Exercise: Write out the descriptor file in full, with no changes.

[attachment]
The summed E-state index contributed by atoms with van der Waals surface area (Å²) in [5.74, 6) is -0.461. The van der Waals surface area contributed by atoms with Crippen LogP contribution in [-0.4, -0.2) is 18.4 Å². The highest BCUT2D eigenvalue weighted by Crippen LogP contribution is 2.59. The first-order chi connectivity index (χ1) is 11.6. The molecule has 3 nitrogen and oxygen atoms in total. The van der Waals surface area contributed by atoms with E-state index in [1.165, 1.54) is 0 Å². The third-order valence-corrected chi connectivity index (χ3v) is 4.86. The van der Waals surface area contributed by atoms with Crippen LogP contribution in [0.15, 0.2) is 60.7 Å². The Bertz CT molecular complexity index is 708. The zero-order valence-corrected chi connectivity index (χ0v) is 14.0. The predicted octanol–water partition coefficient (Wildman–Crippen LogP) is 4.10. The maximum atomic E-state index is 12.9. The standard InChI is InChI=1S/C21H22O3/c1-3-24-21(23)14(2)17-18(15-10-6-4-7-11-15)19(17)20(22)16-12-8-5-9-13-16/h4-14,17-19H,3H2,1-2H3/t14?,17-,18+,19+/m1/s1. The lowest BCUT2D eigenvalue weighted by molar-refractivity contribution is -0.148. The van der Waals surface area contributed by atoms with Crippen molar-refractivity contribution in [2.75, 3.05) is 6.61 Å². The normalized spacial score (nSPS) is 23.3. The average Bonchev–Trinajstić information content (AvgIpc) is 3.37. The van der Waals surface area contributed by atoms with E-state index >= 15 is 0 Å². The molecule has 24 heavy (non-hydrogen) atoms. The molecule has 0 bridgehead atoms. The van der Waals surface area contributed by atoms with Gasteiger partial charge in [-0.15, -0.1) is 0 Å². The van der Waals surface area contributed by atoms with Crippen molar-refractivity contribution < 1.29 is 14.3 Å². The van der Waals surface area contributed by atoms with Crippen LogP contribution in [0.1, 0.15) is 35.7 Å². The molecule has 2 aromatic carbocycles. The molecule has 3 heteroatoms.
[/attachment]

The summed E-state index contributed by atoms with van der Waals surface area (Å²) in [5.74, 6) is -0.461. The van der Waals surface area contributed by atoms with Crippen LogP contribution in [-0.4, -0.2) is 18.4 Å². The highest BCUT2D eigenvalue weighted by Crippen LogP contribution is 2.59. The first-order chi connectivity index (χ1) is 11.6. The molecule has 3 nitrogen and oxygen atoms in total. The van der Waals surface area contributed by atoms with E-state index in [1.165, 1.54) is 0 Å². The third-order valence-corrected chi connectivity index (χ3v) is 4.86. The van der Waals surface area contributed by atoms with Crippen LogP contribution in [0.15, 0.2) is 60.7 Å². The Bertz CT molecular complexity index is 708. The zero-order valence-corrected chi connectivity index (χ0v) is 14.0. The predicted octanol–water partition coefficient (Wildman–Crippen LogP) is 4.10. The maximum atomic E-state index is 12.9. The standard InChI is InChI=1S/C21H22O3/c1-3-24-21(23)14(2)17-18(15-10-6-4-7-11-15)19(17)20(22)16-12-8-5-9-13-16/h4-14,17-19H,3H2,1-2H3/t14?,17-,18+,19+/m1/s1. The lowest BCUT2D eigenvalue weighted by molar-refractivity contribution is -0.148. The van der Waals surface area contributed by atoms with Crippen molar-refractivity contribution in [2.75, 3.05) is 6.61 Å². The normalized spacial score (nSPS) is 23.3. The average Bonchev–Trinajstić information content (AvgIpc) is 3.37. The van der Waals surface area contributed by atoms with E-state index >= 15 is 0 Å². The molecule has 24 heavy (non-hydrogen) atoms. The molecule has 0 bridgehead atoms. The van der Waals surface area contributed by atoms with Gasteiger partial charge in [-0.15, -0.1) is 0 Å². The van der Waals surface area contributed by atoms with Crippen molar-refractivity contribution < 1.29 is 14.3 Å². The van der Waals surface area contributed by atoms with Crippen LogP contribution in [0.1, 0.15) is 35.7 Å². The molecule has 2 aromatic carbocycles. The molecule has 3 heteroatoms.